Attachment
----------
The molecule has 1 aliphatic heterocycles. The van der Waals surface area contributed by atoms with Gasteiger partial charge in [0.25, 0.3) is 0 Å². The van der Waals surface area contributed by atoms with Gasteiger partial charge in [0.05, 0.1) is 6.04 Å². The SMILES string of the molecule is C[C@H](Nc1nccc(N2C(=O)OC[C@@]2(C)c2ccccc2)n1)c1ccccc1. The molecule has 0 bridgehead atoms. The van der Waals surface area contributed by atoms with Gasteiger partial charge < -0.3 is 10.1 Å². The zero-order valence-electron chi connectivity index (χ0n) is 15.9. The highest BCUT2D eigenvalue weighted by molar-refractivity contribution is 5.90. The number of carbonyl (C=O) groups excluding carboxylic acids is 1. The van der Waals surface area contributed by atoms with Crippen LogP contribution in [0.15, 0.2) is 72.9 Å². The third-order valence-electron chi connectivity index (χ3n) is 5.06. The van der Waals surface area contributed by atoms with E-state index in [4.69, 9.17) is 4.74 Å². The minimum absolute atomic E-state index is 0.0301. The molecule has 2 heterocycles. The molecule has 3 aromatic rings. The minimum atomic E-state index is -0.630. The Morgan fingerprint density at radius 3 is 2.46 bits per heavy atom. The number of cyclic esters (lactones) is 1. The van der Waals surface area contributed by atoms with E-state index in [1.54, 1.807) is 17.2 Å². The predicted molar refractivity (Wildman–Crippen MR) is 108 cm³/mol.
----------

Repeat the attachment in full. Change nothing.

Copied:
The molecule has 1 aliphatic heterocycles. The van der Waals surface area contributed by atoms with Gasteiger partial charge in [0.25, 0.3) is 0 Å². The van der Waals surface area contributed by atoms with Gasteiger partial charge in [0.05, 0.1) is 6.04 Å². The SMILES string of the molecule is C[C@H](Nc1nccc(N2C(=O)OC[C@@]2(C)c2ccccc2)n1)c1ccccc1. The molecule has 0 bridgehead atoms. The van der Waals surface area contributed by atoms with Gasteiger partial charge < -0.3 is 10.1 Å². The zero-order valence-electron chi connectivity index (χ0n) is 15.9. The highest BCUT2D eigenvalue weighted by molar-refractivity contribution is 5.90. The number of carbonyl (C=O) groups excluding carboxylic acids is 1. The van der Waals surface area contributed by atoms with Crippen LogP contribution in [0.15, 0.2) is 72.9 Å². The third-order valence-electron chi connectivity index (χ3n) is 5.06. The van der Waals surface area contributed by atoms with E-state index in [4.69, 9.17) is 4.74 Å². The minimum absolute atomic E-state index is 0.0301. The molecule has 2 heterocycles. The molecule has 3 aromatic rings. The minimum atomic E-state index is -0.630. The Morgan fingerprint density at radius 3 is 2.46 bits per heavy atom. The number of cyclic esters (lactones) is 1. The van der Waals surface area contributed by atoms with E-state index in [1.54, 1.807) is 17.2 Å². The predicted molar refractivity (Wildman–Crippen MR) is 108 cm³/mol.